New look at our sun

ALMA telescopes show our home star for the first time in millimeter light

This ALMA image of a huge sunspot was taken at a wavelength of 1.25 millimeters. In the center of such patches, there is a lower temperature than in the surrounding regions, so that they appear relatively dark. © ALMA (ESO / NAOJ / NRAO)
Read out

Deep insight: astronomers can now look deeper into the seething surface of the sun than ever before. This is made possible by the ALMA telescopes in Chile. They have been specially adapted so that the direct view of the sun can not damage the sensitive detectors. First images show the chromosphere under a huge sunspot - and thus processes that are just below the visible surface of the sun.

Normally, the Atacama Large Millimeter / Subillimeter Array (ALMA) in Chile tends to direct its telescope eyes into the depths of space. With him astronomers have already observed the birth of a triple star, tracked down a dark galaxy and solved the mystery of the mysterious Lyman Alpha lumps.

Conversion of the sensitive optics

Now, however, the ALMA telescopes have a new, much closer goal: our sun. For the sensitive telescope optics, this is not dangerous because of the close proximity of our star: At the Swedish ESO Submillimeter Telescope (SEST) even a fire broke out at the secondary mirror, after the telescope was accidentally pointed at the sun.

To protect the ALMA antennas from such damage, their receivers had to be reconfigured in 30 months of work. Only in this way can they reproduce the sun in extraordinary detail with the radio-interferometry technique, without being damaged by the enormous heat of the bundled sunlight.

View into the chromosphere

ALMA makes it possible for the first time to look into the sun's chromosphere - and thus the region that lies just above the visible surface of the sun. Thus, the possibilities for observing and exploring the physics of our next star have been augmented by an important component. The telescope can look into the sun so deeply because it picks up the star in the relatively long-wave millimeter and submillimeter wave range of the light. display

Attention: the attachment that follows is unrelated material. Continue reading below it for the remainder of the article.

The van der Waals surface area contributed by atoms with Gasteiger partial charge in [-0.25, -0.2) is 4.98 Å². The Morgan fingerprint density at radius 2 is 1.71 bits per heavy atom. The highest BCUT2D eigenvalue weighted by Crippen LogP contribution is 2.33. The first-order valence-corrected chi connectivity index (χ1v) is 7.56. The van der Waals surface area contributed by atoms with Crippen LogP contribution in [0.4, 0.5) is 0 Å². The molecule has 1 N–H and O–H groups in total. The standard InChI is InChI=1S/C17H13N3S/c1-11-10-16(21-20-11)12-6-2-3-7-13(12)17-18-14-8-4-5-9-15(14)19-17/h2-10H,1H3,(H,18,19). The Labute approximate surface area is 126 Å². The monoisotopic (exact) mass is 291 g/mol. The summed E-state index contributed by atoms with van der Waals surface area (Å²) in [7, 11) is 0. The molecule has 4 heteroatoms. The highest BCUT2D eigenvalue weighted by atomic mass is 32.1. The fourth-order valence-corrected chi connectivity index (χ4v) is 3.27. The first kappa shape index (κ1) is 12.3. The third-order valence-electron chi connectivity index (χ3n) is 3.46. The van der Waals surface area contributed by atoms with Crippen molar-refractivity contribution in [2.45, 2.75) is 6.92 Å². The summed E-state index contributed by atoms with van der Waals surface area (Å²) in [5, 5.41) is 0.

The sun in ultraviolet light taken by NASA's Solar Dynamics Observatory (left) and millimeter wavelength imaging by ALMA. NASA / SDO, ALMA

"We are accustomed to the sight of our Sun in visible light, but this can not tell us anything about the dynamic surface and atmosphere of our star, " explains Tim Bastian of the US National Radio Astronomy Observatory Charlottesville. "To fully understand the Sun, we need to examine it throughout the electromagnetic spectrum including millimeter and submillimeter coverage covered by ALMA."

Heart of a sunspot

Among the first images of the sun in the millimeter light is a look into the dark, curved heart of a sunspot. Alone its center is almost twice as big as our earth. The brightness differences of the image reflect the temperature differences in the solar chromosphere at this point: zones of particularly strong magnetic forces are coolers and therefore darker.

The ALMA telescopes observe the sun in two different wavelengths, 1.25 and 3 millimeters. This makes it possible to look at the same place at different depths into the chromosphere. For the sunspot, this implies that the temperature variations in different layers of the chromosphere are also distributed differently.

(ESO, 18.01.2017 - NPO)